LECTURE #8 – T CELL DEVELOPMENT
After studying lecture #8, you should be familiar with the following concepts.
1. The T Cell Receptor (TCR). T cells detect foreign antigen through the TCR. Each
TCR is a heterodimer composed of an α and a β chain. Each chain contains a variable
and a constant region. The variable region is responsible for antigen recognition. The
TCR is permanently anchored in the plasma membrane and has no effector functions.
Similar to the BCR, a TCR is generated through somatic recombination. V, J and C gene
segments form the α chain and separate V, D, J and C gene segments form the β chain.
Upon successful formation of an α chain at one locus recombination is shut off at the
other α locus. This is referred to as allelic exclusion and it ensures that each T cell
expresses a single α chain. Allelic exclusion also occurs at the β chain locus and during
2. TCR – MHC interactions. The TCR interacts with antigenic peptides presented by
MHC molecules (either class I or class II). The α chain and the β chain of the TCR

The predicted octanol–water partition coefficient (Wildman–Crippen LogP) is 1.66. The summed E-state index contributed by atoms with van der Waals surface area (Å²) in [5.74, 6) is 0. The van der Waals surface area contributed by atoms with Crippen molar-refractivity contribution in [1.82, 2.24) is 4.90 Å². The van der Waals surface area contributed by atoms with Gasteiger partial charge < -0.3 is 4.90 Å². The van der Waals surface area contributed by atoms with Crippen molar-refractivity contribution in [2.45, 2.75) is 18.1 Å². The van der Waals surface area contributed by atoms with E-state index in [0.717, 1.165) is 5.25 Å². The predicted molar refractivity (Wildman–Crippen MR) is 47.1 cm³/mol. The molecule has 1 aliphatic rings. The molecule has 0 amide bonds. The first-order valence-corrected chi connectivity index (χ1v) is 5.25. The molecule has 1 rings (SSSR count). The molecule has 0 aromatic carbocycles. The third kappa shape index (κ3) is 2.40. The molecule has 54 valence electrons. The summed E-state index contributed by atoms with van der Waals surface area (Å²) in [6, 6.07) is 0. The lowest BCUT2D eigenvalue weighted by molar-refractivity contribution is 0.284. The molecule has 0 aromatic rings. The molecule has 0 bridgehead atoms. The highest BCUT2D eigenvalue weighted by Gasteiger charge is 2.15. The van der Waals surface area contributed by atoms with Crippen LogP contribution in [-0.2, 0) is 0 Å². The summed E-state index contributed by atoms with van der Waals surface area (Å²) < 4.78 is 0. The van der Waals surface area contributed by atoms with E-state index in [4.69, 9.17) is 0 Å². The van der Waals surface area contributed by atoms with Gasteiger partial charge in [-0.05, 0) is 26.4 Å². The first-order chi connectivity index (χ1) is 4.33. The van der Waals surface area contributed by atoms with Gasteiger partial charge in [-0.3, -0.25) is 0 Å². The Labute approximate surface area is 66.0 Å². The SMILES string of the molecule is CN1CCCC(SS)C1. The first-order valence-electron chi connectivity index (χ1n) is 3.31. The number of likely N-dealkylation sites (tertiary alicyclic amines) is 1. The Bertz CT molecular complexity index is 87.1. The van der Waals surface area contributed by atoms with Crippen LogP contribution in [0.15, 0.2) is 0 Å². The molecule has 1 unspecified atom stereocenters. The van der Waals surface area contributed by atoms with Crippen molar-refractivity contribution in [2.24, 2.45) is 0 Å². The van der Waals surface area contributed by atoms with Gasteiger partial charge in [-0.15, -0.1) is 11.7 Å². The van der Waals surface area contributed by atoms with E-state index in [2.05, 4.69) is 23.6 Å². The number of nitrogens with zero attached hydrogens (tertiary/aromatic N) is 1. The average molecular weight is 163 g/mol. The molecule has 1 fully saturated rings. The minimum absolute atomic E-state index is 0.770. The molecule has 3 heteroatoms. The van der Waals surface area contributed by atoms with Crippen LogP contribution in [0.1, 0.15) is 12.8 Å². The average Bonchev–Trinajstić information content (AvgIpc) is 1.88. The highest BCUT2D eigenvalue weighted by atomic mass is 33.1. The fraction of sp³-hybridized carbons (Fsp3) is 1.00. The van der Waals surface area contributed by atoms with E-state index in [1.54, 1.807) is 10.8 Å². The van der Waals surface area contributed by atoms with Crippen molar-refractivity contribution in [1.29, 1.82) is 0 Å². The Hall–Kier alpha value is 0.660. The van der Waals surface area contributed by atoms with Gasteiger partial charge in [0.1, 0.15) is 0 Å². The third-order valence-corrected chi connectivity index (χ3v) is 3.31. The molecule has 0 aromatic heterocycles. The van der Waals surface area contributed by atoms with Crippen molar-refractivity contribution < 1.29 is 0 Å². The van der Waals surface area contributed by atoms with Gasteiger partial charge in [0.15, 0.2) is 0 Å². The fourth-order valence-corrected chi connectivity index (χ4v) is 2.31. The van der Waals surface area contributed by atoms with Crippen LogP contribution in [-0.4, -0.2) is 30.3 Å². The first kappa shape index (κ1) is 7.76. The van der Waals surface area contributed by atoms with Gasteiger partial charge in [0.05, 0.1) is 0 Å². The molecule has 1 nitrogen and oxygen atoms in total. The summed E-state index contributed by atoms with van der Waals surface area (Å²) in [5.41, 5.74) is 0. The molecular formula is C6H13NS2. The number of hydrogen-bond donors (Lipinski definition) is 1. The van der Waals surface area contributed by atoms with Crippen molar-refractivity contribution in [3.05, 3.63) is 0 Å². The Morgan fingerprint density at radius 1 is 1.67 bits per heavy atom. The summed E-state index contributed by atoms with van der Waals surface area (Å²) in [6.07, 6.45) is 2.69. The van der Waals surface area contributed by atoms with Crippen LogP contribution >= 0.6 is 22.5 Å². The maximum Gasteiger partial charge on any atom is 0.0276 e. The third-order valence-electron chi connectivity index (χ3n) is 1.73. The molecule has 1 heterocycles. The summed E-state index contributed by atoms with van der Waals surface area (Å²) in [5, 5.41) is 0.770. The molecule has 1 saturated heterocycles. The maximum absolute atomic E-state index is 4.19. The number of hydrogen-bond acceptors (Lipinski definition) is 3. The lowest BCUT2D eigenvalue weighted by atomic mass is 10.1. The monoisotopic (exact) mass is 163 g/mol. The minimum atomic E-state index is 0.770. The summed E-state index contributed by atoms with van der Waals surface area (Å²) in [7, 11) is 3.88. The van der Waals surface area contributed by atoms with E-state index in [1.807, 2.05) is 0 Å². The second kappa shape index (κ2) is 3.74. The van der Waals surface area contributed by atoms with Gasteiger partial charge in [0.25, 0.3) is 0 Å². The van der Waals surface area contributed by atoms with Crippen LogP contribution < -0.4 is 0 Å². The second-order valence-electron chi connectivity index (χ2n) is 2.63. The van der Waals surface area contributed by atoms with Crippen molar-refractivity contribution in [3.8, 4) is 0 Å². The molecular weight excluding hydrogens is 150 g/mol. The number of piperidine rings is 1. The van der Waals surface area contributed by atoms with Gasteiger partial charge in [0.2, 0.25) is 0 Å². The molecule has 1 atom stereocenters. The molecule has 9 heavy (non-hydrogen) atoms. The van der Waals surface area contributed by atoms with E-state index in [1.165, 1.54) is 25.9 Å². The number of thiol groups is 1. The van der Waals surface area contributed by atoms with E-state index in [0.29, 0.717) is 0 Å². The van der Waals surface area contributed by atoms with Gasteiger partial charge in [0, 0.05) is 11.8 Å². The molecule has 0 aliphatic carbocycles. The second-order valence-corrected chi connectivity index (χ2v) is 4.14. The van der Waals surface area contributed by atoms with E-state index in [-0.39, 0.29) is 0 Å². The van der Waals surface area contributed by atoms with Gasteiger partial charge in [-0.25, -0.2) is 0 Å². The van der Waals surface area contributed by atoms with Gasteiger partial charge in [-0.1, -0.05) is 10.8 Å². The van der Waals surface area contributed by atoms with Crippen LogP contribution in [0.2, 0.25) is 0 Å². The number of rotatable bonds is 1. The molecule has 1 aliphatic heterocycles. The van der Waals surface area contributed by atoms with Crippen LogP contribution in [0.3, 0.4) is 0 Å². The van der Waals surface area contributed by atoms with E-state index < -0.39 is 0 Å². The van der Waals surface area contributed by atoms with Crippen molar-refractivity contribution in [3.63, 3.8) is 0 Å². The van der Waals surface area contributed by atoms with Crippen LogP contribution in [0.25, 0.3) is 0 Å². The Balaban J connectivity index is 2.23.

interact with the peptide. Additional TCR residues interact with the MHC. The variable
region of the TCR mediates TCR-MHC interactions. Stable formation of a TCR/MHC
complex requires additional interactions of CD4 or CD8 on the T cell with the presenting
MHC molecule. CD4 interacts with an invariant region of MHC II molecules and CD8
interacts with invariant regions of MHC I molecules. Thus, the class of cell presenting the
antigen (i.e. MHC I or MHC II) determines the nature of the responding T cell (CD4 or
3. CD4 and CD8 T cells. CD4 T cells are also referred to as helper T cells. They interact
with other immune cells such as B cells or macrophages and drive their activation. CD8
T cells are also known as